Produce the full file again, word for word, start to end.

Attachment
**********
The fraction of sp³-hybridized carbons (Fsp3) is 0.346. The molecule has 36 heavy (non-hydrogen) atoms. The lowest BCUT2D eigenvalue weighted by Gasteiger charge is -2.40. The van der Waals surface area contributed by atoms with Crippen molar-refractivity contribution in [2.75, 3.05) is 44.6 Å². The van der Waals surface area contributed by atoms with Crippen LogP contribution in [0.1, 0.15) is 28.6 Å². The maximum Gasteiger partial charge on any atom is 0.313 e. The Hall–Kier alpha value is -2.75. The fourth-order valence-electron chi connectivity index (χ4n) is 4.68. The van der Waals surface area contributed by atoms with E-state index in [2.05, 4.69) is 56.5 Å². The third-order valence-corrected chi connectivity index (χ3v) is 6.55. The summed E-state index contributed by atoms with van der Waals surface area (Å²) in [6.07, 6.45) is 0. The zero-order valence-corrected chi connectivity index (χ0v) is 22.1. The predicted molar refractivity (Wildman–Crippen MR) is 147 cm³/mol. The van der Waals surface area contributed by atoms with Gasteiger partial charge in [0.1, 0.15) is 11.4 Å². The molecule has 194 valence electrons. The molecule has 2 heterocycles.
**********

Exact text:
The fraction of sp³-hybridized carbons (Fsp3) is 0.346. The molecule has 36 heavy (non-hydrogen) atoms. The lowest BCUT2D eigenvalue weighted by Gasteiger charge is -2.40. The van der Waals surface area contributed by atoms with Crippen molar-refractivity contribution in [2.75, 3.05) is 44.6 Å². The van der Waals surface area contributed by atoms with Crippen LogP contribution in [0.1, 0.15) is 28.6 Å². The maximum Gasteiger partial charge on any atom is 0.313 e. The Hall–Kier alpha value is -2.75. The fourth-order valence-electron chi connectivity index (χ4n) is 4.68. The van der Waals surface area contributed by atoms with E-state index in [2.05, 4.69) is 56.5 Å². The third-order valence-corrected chi connectivity index (χ3v) is 6.55. The summed E-state index contributed by atoms with van der Waals surface area (Å²) in [6.07, 6.45) is 0. The zero-order valence-corrected chi connectivity index (χ0v) is 22.1. The predicted molar refractivity (Wildman–Crippen MR) is 147 cm³/mol. The van der Waals surface area contributed by atoms with Gasteiger partial charge in [0.1, 0.15) is 11.4 Å². The molecule has 194 valence electrons. The molecule has 2 heterocycles.